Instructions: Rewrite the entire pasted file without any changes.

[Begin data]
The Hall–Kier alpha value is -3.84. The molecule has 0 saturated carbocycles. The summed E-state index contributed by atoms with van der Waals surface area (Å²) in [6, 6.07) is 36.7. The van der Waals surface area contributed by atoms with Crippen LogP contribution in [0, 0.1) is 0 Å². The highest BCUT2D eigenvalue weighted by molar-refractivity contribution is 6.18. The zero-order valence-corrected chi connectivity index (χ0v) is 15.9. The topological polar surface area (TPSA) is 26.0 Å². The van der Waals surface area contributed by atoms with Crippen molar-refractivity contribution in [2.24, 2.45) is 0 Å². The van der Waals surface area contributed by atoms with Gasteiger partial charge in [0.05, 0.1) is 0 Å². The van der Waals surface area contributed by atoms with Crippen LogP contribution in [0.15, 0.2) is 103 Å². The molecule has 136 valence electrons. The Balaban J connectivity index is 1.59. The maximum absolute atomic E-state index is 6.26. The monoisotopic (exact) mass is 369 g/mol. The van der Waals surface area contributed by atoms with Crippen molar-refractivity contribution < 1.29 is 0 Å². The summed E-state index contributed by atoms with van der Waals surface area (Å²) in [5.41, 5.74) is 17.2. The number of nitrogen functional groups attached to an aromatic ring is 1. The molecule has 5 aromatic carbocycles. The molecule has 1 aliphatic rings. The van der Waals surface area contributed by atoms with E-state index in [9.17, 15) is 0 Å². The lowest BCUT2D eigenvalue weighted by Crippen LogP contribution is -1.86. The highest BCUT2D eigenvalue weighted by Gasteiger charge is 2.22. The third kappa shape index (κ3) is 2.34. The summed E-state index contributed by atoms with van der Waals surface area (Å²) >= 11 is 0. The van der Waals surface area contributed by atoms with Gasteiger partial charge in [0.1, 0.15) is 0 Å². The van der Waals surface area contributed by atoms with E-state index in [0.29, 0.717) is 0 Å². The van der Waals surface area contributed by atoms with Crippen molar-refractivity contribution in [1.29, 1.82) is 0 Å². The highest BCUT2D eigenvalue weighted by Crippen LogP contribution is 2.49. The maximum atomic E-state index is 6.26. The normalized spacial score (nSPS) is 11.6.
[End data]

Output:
The Hall–Kier alpha value is -3.84. The molecule has 0 saturated carbocycles. The summed E-state index contributed by atoms with van der Waals surface area (Å²) in [6, 6.07) is 36.7. The van der Waals surface area contributed by atoms with Crippen LogP contribution in [0, 0.1) is 0 Å². The highest BCUT2D eigenvalue weighted by molar-refractivity contribution is 6.18. The zero-order valence-corrected chi connectivity index (χ0v) is 15.9. The topological polar surface area (TPSA) is 26.0 Å². The van der Waals surface area contributed by atoms with Crippen molar-refractivity contribution in [2.24, 2.45) is 0 Å². The van der Waals surface area contributed by atoms with Gasteiger partial charge in [0.05, 0.1) is 0 Å². The van der Waals surface area contributed by atoms with Crippen LogP contribution in [0.15, 0.2) is 103 Å². The molecule has 136 valence electrons. The Balaban J connectivity index is 1.59. The maximum absolute atomic E-state index is 6.26. The monoisotopic (exact) mass is 369 g/mol. The van der Waals surface area contributed by atoms with Crippen molar-refractivity contribution < 1.29 is 0 Å². The summed E-state index contributed by atoms with van der Waals surface area (Å²) in [5.41, 5.74) is 17.2. The number of nitrogen functional groups attached to an aromatic ring is 1. The molecule has 5 aromatic carbocycles. The molecule has 1 aliphatic rings. The van der Waals surface area contributed by atoms with E-state index in [9.17, 15) is 0 Å². The lowest BCUT2D eigenvalue weighted by Crippen LogP contribution is -1.86. The highest BCUT2D eigenvalue weighted by Gasteiger charge is 2.22. The third kappa shape index (κ3) is 2.34. The summed E-state index contributed by atoms with van der Waals surface area (Å²) >= 11 is 0. The van der Waals surface area contributed by atoms with Gasteiger partial charge in [0.1, 0.15) is 0 Å². The van der Waals surface area contributed by atoms with E-state index in [0.29, 0.717) is 0 Å². The van der Waals surface area contributed by atoms with Crippen molar-refractivity contribution in [1.29, 1.82) is 0 Å². The highest BCUT2D eigenvalue weighted by Crippen LogP contribution is 2.49. The maximum atomic E-state index is 6.26. The normalized spacial score (nSPS) is 11.6.